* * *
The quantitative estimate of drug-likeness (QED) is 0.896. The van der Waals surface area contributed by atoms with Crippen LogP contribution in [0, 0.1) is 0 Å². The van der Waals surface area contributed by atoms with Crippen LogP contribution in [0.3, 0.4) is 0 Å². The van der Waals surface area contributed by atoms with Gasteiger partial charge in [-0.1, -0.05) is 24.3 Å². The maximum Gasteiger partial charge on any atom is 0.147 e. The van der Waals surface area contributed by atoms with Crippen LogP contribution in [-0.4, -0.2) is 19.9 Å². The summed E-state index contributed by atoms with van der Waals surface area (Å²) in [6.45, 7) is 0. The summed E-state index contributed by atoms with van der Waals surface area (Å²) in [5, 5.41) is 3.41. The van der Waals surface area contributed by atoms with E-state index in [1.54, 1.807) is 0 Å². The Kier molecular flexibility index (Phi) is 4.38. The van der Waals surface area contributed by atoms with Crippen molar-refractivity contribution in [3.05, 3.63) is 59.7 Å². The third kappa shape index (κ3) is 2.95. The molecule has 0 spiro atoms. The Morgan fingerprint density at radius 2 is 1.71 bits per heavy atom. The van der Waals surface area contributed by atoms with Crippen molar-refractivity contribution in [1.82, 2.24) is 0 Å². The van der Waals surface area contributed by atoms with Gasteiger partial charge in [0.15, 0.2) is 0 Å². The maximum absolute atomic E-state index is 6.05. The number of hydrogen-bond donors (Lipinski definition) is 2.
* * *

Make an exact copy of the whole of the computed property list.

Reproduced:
The quantitative estimate of drug-likeness (QED) is 0.896. The van der Waals surface area contributed by atoms with Crippen LogP contribution in [0, 0.1) is 0 Å². The van der Waals surface area contributed by atoms with Crippen LogP contribution in [0.3, 0.4) is 0 Å². The van der Waals surface area contributed by atoms with Gasteiger partial charge in [-0.1, -0.05) is 24.3 Å². The maximum Gasteiger partial charge on any atom is 0.147 e. The van der Waals surface area contributed by atoms with Crippen LogP contribution in [-0.4, -0.2) is 19.9 Å². The summed E-state index contributed by atoms with van der Waals surface area (Å²) in [6.45, 7) is 0. The summed E-state index contributed by atoms with van der Waals surface area (Å²) in [5, 5.41) is 3.41. The van der Waals surface area contributed by atoms with E-state index in [1.54, 1.807) is 0 Å². The Kier molecular flexibility index (Phi) is 4.38. The van der Waals surface area contributed by atoms with Crippen molar-refractivity contribution in [3.05, 3.63) is 59.7 Å². The third kappa shape index (κ3) is 2.95. The molecule has 0 spiro atoms. The Morgan fingerprint density at radius 2 is 1.71 bits per heavy atom. The van der Waals surface area contributed by atoms with Crippen molar-refractivity contribution in [1.82, 2.24) is 0 Å². The van der Waals surface area contributed by atoms with Gasteiger partial charge in [0.15, 0.2) is 0 Å². The maximum absolute atomic E-state index is 6.05. The number of hydrogen-bond donors (Lipinski definition) is 2.